Once volatility rose, though, those strategies sustained steep reversals, and as they closed out positions or reduced borrowing, volatility spiked further.

Like in 1987 and 1998, these moves are self-reinforcing: as positions are liquidated, they force prices to levels that inflict losses on other players, forcing them to liquidate. Such selling eventually burns itself out, though it’s impossible to predict when. The low volatility of the last 18 months “allowed for massive accumulation of risk exposure,” Nomura Securities strategist Charlie McElligott wrote last week. If volatility remains high, he said, that could trigger waves of selling by funds following investment rules linked to volatility.

In 1987 and 1998 this sort of forced selling was just a temporary detour for markets. This could be a repeat.

“I hope I’m not just convincing myself that this has nothing to do with fundamentals,” said one nervous fund manager. “But I still think that’s the case.”

Even if the inflation scare is overdone, events have clearly shifted the bond market’s mood. Bond prices have been sky high. Now bond investors worry low unemployment, higher oil prices, a lower dollar, and protectionism could shift inflation higher. That, along with U.S. budget deficits topping $1 trillion and central banks shrinking their bond holdings, would push bond prices down and yields up.

Monetary policy is also a question mark. “We had a strong sense of what [former Fed chair] Janet Yellen was going to do,” one hedge fund manager said. “We don’t know what Jerome Powell is going to do.”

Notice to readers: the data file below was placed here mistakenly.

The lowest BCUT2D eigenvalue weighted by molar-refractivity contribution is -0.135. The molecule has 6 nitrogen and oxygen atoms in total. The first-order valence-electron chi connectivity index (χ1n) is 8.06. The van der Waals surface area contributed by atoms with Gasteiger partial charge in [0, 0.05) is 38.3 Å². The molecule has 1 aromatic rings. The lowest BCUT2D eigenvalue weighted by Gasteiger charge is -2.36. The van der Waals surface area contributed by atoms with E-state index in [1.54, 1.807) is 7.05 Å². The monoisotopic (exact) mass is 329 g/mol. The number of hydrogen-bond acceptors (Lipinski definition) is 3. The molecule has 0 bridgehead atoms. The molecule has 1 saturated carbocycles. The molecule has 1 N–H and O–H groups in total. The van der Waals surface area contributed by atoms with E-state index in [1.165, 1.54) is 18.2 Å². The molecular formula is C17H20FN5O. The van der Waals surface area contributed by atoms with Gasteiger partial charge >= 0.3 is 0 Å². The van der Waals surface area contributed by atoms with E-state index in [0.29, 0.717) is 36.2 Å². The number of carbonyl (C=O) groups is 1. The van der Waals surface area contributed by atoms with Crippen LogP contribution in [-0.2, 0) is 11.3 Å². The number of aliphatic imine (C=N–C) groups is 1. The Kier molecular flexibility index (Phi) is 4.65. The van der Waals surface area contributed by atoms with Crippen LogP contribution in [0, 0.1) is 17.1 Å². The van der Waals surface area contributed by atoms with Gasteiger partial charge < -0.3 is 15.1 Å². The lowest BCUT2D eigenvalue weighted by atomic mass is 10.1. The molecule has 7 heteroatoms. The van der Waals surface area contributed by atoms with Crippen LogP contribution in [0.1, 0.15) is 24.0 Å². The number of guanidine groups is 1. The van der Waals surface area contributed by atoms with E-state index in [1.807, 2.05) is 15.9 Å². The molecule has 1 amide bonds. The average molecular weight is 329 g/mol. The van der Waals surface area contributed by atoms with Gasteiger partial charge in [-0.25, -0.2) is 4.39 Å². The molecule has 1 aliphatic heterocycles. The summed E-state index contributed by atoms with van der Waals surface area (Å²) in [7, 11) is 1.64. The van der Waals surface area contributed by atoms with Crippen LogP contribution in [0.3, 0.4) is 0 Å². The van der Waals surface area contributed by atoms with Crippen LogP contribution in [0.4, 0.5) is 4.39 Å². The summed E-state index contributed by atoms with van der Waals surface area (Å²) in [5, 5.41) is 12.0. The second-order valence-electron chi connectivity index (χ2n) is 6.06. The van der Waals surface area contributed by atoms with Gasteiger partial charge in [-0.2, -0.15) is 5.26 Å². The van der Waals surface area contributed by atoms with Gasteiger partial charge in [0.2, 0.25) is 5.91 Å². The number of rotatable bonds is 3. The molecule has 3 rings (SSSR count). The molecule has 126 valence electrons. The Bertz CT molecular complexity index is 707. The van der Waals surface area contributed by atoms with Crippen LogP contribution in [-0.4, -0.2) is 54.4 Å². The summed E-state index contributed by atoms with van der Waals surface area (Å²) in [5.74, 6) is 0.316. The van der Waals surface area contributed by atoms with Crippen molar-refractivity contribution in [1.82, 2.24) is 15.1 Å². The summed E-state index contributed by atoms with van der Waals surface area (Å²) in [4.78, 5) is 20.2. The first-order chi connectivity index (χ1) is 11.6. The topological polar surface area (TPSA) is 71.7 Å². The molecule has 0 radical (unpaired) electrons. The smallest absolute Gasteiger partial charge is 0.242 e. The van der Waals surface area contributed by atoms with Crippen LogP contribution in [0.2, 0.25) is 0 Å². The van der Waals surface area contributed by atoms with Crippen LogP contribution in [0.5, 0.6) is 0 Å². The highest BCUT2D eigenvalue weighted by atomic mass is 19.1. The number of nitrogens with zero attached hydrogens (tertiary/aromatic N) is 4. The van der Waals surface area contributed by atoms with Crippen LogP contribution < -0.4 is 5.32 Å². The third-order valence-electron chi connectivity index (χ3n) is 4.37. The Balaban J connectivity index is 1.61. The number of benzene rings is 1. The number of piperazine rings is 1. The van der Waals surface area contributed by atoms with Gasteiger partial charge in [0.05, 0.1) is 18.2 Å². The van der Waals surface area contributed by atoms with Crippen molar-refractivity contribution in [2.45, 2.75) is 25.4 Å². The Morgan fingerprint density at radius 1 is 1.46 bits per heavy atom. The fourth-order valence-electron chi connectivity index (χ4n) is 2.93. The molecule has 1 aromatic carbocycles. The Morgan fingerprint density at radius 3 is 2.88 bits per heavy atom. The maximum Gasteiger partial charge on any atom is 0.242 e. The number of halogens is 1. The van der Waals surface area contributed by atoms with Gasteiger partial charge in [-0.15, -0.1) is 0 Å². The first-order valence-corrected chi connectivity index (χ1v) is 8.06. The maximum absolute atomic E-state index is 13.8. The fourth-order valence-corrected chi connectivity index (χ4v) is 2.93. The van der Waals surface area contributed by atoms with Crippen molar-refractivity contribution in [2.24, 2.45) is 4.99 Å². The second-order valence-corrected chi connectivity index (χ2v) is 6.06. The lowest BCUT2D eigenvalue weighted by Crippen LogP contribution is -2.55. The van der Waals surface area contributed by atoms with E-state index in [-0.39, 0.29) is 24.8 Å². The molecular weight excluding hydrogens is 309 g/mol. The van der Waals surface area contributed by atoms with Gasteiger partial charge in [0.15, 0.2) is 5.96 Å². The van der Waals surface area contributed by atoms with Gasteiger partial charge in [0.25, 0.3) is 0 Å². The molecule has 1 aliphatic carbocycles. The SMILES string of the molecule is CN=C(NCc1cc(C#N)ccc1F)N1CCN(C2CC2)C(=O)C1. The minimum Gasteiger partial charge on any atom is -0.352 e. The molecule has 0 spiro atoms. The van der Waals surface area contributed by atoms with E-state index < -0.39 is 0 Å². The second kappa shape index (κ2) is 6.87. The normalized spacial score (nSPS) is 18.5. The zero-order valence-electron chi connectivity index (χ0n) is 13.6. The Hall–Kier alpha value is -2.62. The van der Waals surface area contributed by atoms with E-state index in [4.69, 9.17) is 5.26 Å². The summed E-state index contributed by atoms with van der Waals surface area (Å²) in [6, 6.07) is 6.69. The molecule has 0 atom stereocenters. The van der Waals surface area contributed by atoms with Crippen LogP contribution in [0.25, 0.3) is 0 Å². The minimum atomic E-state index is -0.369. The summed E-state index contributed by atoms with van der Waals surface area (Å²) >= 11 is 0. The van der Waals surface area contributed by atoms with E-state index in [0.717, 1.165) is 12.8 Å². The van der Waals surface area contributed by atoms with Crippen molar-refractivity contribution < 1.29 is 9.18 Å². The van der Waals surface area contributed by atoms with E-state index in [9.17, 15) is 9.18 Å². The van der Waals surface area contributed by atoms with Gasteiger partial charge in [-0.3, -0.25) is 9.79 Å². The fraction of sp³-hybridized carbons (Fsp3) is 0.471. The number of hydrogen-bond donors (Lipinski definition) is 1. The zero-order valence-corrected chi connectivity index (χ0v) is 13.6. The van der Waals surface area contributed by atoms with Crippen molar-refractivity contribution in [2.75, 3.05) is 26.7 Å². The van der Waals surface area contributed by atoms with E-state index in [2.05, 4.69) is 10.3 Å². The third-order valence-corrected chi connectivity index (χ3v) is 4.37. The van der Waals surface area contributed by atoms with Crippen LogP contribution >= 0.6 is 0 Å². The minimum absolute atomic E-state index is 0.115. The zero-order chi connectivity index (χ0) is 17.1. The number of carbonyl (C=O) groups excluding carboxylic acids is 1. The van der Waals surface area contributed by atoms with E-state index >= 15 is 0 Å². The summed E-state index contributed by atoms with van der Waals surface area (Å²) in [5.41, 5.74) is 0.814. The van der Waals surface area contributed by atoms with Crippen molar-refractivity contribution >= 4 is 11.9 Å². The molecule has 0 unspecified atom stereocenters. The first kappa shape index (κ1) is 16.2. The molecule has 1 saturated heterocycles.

Although Mr. Powell hasn’t addressed the market turmoil since being sworn in as chairman last Monday, his colleagues have played it down, even welcomed it. “A little more volatility in markets…can be a healthy thing,” said Dallas Fed President Robert Kaplan.  That may be true, but coming from a central banker it sounds complacent, even complicit, which could compound investors’ inclination to pull back.

As investors reassess the risk of inflation and higher interest rates, bond yields and volatility could grind higher, which would depress stock valuations even if profits are fine. And eventually, market moves don’t just reflect the economy; they can also drive the economy. The turmoil in 1987, 1998 and 2007-08 inflicted damaging losses on market participants that required intervention by the Federal Reserve. Postcrisis reforms have strengthened the financial system but volatility may expose weak links. When the dot-com bubble burst in 2000, that sapped spending by wealthy stockholders and tech companies who could no longer issue bonds and shares.

“What if we get a tightening in financial conditions because of this forced deleveraging that spills into auto loans and subprime and housing?” one manager warned. “It’s classic late cycle, but each time is different. That’s what I’m worried about. This needs to burn itself out, fast.”